Steve Jobs Speaks Out Against DRM

Flying around the web right now is news of Steve Jobs’ post on the Apple website called “Thoughts On Music.” In it, he wonderfully confronts the four major labels for holding tight to a broken system of digital rights management for what amount to a measly 10 percent of their total sales. CD sales, says Job, account for 90 percent of music sold and have no DRM whatsoever. So why have it on digital sales? Steve doesn’t know, and neither do I. Fear of the unknown, I suppose. The labels have a terribly negative view of its potential customers, and fail to realize that it is their own fault (through exorbitant prices - why are CDs the same price now as in the 80s?) that users stormed the peer-to-peer networks like Napster and Kazaa for free music only a few years ago.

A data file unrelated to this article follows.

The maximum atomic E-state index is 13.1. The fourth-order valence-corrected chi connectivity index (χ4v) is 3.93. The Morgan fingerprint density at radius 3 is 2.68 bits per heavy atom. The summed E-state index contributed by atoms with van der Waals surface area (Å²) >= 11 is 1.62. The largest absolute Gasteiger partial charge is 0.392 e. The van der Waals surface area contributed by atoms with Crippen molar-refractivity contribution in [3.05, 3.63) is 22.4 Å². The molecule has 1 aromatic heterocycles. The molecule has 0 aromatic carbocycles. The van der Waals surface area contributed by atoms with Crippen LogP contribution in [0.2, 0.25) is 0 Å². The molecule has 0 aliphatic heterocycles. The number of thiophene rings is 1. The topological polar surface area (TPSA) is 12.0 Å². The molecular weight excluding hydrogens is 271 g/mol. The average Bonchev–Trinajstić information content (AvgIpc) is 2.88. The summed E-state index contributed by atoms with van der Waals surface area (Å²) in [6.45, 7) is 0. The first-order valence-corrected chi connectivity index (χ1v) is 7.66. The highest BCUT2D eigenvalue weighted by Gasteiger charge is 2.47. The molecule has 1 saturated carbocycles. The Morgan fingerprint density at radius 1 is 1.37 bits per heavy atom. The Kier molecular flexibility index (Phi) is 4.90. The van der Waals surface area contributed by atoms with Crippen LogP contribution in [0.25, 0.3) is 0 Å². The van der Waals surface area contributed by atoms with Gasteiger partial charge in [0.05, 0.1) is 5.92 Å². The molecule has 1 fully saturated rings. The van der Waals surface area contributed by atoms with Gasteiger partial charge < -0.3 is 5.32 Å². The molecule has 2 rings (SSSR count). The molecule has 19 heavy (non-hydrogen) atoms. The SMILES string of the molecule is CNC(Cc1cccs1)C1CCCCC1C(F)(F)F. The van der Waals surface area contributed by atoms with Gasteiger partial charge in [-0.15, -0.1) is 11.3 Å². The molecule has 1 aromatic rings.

Imagine a world where every online store sells DRM-free music encoded in open licensable formats. In such a world, any player can play music purchased from any store, and any store can sell music which is playable on all players. This is clearly the best alternative for consumers, and Apple would embrace it in a heartbeat. If the big four music companies would license Apple their music without the requirement that it be protected with a DRM, we would switch to selling only DRM-free music on our iTunes store. Every iPod ever made will play this DRM-free music.
That is rockin’. Half p.r. move it might be (though what does Apple have up its sleeve that it would be pushing with this pseudo-press release?), with this move Apple is making public its feelings about DRM, and taking the labels to task on a worthless practice. iTunes customers should now know that there would be an alternative if not for the Big Four’s big greed and paranoia.

Love or hate Apple, this is a big step towards a DRM-free future.

Which is to say, it is a step towards the future, finally.